Article updated 7th May 2021
This morning Ramon Salgado-Touzon sprayed the windows of The Guardian London offices with pink paint in protest at their climate coverage. He is an activist with Burning Pink and was campaign manager for Valerie Brown’s candidacy as Mayor of London.
Valerie Brown was one of nine women who recently shattered the windows at HSBC bank in Canary Wharf. The HSBC event gained extensive media coverage, but mysteriously The Guardian gave it little attention despite their environmental correspondent Damien Gayle attending the action (one of a few mainstream journalists tipped off by the group). Is it any coincidence that HSBC is one of The Guardian’s largest advertisers?
Ramon points at The Guardian’s Climate Pledge which promises truth-seeking journalism that’s free from commercial and political influence and questions whether they are living up to it. He is also angry at their coverage of the Burning Pink mayoral campaign, claiming they did not even speak with Valerie Brown despite the fact the Burning Pink Party are completely focused on the climate and ecological emergency with one simple policy: to give the People of London control over the decisions that are made in their city. Burning Pink say that politicians have catastrophically failed and only legally binding Citizen’s Assemblies will empower people to safeguard our future.
Ramon is angry that The Guardian made no attempt to make this clear in any of their election reporting.
Valerie Brown says “In a democracy the freedom of the press is one of the cornerstones of a just society. The media needs to be fair and balanced and if it’s not then it’s propaganda. The so-called liberal paper The Guardian is no longer upholding a balanced and fair style. Or upholding their Climate Pledge.“
Before the action, Ramon released a statement saying “It is time for Deeds Not Words. We all have a duty to do what must be done as ancestors to future generations. Our names will not be remembered but our actions will.”
This rest of this article was originally published in May 2019 after we interviewed four climate activists outside The Guardian / Observer offices two years ago, about the newspaper’s questionable credentials as a flagship for climate change news, and before we also covered a protest over the paper’s coverage of Julian Assange.
The supposedly left-leaning broadsheet (which supported the Iraq war, continues to give regular platform to Tony Blair, seems to have lied about Julian Assange, and is no longer a Trust but a private company) is widely regarded as one of the better corporate outlets for climate change news.
But all four of our interviewees point out the paper’s hypocrises and short-comings, starting with this from the director of the Climate Media Coalition, Donnachadh McCarthy.
He describes how on the day that the Guardian proudly announced it was switching its magazine wrapper to a non-plastic starch, it also carried dozens of pages of high-carbon related advertising.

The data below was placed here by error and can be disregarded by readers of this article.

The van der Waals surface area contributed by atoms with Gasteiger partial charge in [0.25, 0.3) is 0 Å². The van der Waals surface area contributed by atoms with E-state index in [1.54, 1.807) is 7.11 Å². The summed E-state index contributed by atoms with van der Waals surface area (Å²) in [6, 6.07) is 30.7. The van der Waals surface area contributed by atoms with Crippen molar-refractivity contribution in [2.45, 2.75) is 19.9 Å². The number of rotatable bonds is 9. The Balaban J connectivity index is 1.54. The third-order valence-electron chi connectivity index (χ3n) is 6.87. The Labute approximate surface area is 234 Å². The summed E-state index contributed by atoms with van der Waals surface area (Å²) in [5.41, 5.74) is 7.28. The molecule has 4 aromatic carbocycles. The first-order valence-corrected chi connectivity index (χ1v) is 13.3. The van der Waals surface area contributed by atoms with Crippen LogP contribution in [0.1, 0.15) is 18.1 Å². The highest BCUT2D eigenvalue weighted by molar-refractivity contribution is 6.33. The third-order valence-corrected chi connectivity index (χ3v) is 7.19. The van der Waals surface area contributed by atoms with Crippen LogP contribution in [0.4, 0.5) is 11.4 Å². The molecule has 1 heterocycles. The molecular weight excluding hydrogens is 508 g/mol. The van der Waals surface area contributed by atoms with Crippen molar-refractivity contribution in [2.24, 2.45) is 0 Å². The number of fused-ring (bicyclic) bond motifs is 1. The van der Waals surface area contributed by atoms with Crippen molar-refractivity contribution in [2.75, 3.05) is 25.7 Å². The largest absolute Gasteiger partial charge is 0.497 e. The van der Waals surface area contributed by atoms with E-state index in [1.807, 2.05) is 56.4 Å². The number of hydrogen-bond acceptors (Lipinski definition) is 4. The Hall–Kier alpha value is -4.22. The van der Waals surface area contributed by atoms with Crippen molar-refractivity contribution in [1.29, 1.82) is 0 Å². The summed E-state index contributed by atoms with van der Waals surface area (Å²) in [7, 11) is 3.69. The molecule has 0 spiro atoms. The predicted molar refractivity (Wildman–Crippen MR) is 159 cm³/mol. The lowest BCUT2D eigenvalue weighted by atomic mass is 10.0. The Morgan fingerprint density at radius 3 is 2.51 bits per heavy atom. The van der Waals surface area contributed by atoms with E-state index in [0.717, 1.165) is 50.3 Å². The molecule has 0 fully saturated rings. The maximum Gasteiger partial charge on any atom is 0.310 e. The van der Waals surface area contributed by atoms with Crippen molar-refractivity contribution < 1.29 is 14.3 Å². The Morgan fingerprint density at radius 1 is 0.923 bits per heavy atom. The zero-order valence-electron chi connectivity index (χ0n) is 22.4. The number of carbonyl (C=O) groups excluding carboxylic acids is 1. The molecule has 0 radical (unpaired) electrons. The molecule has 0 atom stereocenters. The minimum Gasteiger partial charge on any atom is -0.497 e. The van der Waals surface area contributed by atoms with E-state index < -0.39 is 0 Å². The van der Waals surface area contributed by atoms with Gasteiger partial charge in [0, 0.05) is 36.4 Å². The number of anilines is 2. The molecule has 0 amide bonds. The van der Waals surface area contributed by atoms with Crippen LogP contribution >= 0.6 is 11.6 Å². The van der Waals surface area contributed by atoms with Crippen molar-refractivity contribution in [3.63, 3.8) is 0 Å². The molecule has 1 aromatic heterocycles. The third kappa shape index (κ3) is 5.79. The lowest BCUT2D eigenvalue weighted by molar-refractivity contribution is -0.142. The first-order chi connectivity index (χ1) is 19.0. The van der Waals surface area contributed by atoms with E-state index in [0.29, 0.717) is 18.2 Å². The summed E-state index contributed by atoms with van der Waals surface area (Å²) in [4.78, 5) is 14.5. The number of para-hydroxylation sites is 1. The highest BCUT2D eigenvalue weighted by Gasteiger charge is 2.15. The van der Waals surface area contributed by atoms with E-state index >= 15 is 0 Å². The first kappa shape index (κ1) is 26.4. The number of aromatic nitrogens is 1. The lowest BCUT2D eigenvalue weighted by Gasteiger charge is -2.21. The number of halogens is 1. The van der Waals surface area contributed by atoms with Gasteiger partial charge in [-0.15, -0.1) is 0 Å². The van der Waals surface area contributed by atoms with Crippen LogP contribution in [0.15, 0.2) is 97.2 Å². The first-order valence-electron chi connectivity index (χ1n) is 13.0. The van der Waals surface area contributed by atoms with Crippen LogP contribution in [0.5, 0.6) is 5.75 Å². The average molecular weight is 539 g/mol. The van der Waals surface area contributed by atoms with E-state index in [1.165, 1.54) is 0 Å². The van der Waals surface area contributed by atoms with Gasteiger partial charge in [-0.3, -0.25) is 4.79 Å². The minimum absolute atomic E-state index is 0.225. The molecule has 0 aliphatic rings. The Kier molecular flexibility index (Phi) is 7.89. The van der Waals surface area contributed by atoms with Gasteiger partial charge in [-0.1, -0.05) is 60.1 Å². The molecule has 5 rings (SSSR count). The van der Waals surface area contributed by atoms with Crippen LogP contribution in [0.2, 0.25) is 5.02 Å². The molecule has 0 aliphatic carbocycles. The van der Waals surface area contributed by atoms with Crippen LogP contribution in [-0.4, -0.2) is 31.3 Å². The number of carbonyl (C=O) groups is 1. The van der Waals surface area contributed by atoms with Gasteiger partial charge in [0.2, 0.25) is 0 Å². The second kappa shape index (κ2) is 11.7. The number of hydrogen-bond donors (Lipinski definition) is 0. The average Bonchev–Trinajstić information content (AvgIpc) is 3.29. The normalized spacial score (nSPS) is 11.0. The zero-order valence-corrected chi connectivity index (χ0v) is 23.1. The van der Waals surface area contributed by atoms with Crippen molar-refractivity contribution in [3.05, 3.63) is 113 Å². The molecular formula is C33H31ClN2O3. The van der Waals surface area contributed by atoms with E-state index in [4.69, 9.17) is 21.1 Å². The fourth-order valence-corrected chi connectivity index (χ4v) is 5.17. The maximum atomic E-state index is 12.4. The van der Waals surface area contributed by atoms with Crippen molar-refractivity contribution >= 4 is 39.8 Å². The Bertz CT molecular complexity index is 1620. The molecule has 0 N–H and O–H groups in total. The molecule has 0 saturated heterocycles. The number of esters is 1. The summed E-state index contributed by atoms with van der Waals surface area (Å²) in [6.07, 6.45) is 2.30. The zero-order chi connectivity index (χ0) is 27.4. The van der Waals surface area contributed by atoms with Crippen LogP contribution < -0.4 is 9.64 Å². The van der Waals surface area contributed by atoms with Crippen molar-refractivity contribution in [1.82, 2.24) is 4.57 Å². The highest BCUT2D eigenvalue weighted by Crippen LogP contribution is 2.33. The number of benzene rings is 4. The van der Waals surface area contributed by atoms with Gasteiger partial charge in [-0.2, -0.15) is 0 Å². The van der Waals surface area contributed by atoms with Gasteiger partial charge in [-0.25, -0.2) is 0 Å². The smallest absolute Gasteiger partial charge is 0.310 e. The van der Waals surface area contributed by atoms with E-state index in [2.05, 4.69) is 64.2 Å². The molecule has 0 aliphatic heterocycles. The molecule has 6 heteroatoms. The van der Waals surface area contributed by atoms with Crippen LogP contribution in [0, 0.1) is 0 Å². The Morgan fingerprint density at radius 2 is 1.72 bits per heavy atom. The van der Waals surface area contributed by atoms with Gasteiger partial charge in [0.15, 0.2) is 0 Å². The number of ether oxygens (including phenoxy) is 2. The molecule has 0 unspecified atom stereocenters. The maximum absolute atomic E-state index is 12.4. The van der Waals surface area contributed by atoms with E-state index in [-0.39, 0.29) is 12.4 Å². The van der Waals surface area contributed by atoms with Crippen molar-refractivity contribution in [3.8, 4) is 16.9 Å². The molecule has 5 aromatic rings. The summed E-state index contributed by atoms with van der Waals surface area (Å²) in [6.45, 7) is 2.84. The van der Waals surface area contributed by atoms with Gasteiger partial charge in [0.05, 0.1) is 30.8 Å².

Next up is Dr Larch Maxey, who is standing as an independent candidate in the South West constituency of the European elections, one of several Climate & Ecological Emergency Independents using the platform to highlight the need for rebellion.
He talks about research which shows how our brains work on a non-rational level, and are fooled into passivity due to the disjuncture between alarming articles on the urgent need for radical change, against pages and pages of carbon-intensive ‘business as usual’.
Next, we spoke with Claudia McDowell, a young Guardian reader who is also standing as an independent Climate and Ecological Emergency candidate, this time in the London constituency.
She believes a “so-called liberal newspaper” should be in rebellion against a government which is committing genocide on her generation. Instead, she sees a paper betraying the people by promoting a high-carbon lifestyle, despite its articles on, for instance, the 60% loss of all species on our planet since 1970.
Claudia wants The Guardian to do more, and to stop backing or advertising any thing which is contributing to the end of life on our planet.
We finish, with an uncompromising call to rebellion by Roger Hallam, co-founder of Extinction Rebellion and the Burning Pink Party and was also a ‘Climate & Ecological Emergency Independent’ candidate as a London MEP in 2019. He speaks about his demands from a supposedly climate-friendly newspaper. At the very least, the paper should be holding public meetings all over the country to discuss the climate emergency, but better still, its editors and sub-editors should be ‘leading from the front’ in open rebellion against a government that is so ineffective on this existential issue.
The Climate & Ecological Emergency Independent MEPs used the election as a platform for further civil disobedience, and asked people NOT to vote for them, but to vote for Daze Aghaji, a 19 year old who wanted to bring a young and ecological-focussed perspective into the European parliament.
Until our media is funded in ways that don’t rely on fossil-fuel and high-carbon sponsors, or on state-controlled ownership, then we have a serious problem in conveying the urgency of the climate and ecological crisis.
It’s time to support and expand the independent media sector as part of the battle against human extinction.